Troy’s Times – February 2009

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Welcome to Troy’s free monthly electronic newsletter, developed for people interested in overcoming adversity, adapting to change and pushing oneself to realize their full potential.

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“It is not important How we come to the events in our lives, but how we Deal with those events”- Troy
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This Month’s Featured Article:

Do Time, Don’t Let it Do You

“We all have the same amount of time. You have the same amount of time as the average billionaire. It’s not how much time you have, it’s how you use the time you have.”

Larry Winget

  • To realize the value of one year, ask the student who has failed his final exam
  • To realize the value of one month, ask the mother who has given birth to a premature baby.
  • To realize the value of one week, ask the editor of a weekly newspaper.
  • To realize the value of one day, ask the daily wage laborer with ten kids to feed.
  • To realize the value of one hour, ask the lovers who are waiting to meet.
  • To realize the value of one minute, ask the person who has missed the plane.
  • To realize the value of one second, ask the person who has survived an accident.
  • To realize the value of a millisecond, ask the person who has won a silver medal in the Olympics.

To realize the value of time, in any increment, ask the person who spent 12.5 years as a slave to drugs, followed by 7.5 years as an incarcerated felon.
Time is our most valuable commodity bar none. It is, hands down, the most precious thing we have, yet it is the one thing with which we are most often wasteful. You can’t recycle it, regain it, rejuvenate it, rediscover it, or reuse it. Once it’s gone, it’s gone. Now, I’m not saying we shouldn’t have relaxation time, hobby time, lay on the couch and read a book time, or sit in the sun and do absolutely nothing time. It’s all about balance in our lives. What I’m saying is that you need to respect and cherish it as you would any precious gift and realize that every moment that you spend serving dead time is wasted.
Earlier I told you about my history with my ex-wife. Trust me, we had our fair share of differences over the years as many couples no longer together do. I can’t say that I even gave her the benefit of a typical divorce. Obviously there were a few added complications. Throughout it all, however, we always had one thing in common and that was a great love for our son Eric.
I look back with astonishment at how lucky I was to be able to renew my relationship with my son. I’ve gone from being the type of dad who frankly, hardly remembered where I had last left him at times, to being the type of father that I think my dad and my granddad could be proud of. I think about that kid all of the time—mostly with pride, sometimes with worry, and always with love.
It may sound strange, but I think that there was a great advantage in having to live in the prison environment for a portion of my life. I mostly kept my head down and tried to avoid any situation that seemed overly dangerous, however, the fact is, as I found out with Chuck in the last article, it is not always possible to foresee a life-threatening situation. The gist was that I learned to never take one second of my life for granted.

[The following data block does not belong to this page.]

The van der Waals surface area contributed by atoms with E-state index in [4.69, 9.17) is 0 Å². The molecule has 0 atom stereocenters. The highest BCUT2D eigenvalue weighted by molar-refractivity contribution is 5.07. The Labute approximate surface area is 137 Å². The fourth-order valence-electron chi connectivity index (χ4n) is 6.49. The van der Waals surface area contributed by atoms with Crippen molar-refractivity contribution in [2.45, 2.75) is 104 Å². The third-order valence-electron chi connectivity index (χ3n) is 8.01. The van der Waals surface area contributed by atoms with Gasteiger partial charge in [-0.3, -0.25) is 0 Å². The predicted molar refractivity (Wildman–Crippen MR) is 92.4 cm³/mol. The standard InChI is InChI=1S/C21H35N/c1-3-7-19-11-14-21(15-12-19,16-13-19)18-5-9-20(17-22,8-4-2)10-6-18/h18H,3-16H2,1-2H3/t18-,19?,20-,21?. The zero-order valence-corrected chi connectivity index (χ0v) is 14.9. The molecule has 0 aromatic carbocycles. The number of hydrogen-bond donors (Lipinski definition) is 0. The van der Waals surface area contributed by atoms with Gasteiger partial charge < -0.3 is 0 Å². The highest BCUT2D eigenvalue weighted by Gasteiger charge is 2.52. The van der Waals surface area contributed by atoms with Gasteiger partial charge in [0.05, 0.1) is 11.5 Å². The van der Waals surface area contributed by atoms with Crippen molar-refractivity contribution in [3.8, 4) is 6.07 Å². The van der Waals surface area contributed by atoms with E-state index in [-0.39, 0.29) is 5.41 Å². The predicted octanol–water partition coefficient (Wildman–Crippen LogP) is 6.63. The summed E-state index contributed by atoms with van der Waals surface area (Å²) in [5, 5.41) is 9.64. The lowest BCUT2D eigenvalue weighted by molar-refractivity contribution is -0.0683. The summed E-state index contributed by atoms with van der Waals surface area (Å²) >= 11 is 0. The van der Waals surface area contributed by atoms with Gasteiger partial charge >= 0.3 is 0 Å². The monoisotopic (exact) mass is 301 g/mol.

Upon my release, I wondered if I would retain that perception. The reality is, perhaps because I had the lesson so vividly demonstrated for me in prison life, life in the outside world seems just as poignant on that matter.
A few years ago, my ex-wife, Lisa, and her husband, Dave, were driving down a dirt road in the countryside of Iowa. Anyone who has been to Iowa knows that I have just described any one of about a thousand roads in the state. They were on this particular road because they were heading out to check out an area that they planned to visit later in the year for turkey hunting.
On their way out there, they saw a couple that they were friends with, but whom they had not spoken with in a long time. They pulled over, as you do, to chat with them and catch up a bit.
The couple raised horses and had several of them out in that area to both give the animals exercise and provide the couple with a change of scenery. They were far enough off the beaten path that there was almost never any traffic, and the closest thing resembling civilization was several miles off. In all, it made for a nice peaceful afternoon.
Lisa’s friend asked her if she had ever ridden and she replied that she had but not for many years. So her friend asked her if she would like to come with them for a ride and enjoy the scenery with them.
While this would have been an uncommon treat, Lisa turned it down, saying that she had come out with Dave that afternoon and that she should stay with him, but thank you for the offer. With that, Dave entered the conversation and told Lisa that she should take the opportunity and not to worry about him, he would go scout the area and come back in a couple of hours to pick her up. It was settled, she would have a leisurely ride with her friend and he would see her when he got back.
As Lisa wasn’t an experienced rider, her friend decided to give her the horse that she had been riding for the past few hours. It was the most docile and was a bit tired already so it would be less inclined to get feisty with her.
They mounted their horses and began the peaceful ride down the road. Within minutes of beginning the ride, the horse that Lisa was on suddenly had an aneurysm burst, reared up, and fell on Lisa, crushing her.
The nearest help was miles upon miles away. Even a cell phone signal was several miles away. The man with Lisa had to get in his car and drive just to get help on the way. The paramedics assessed the situation and decided that Lisa was absolutely critical so they called for a helicopter. In the meantime, Dave returned to the scene to find chaos. His wife lay there with blood coming from her eyes, nose and ears.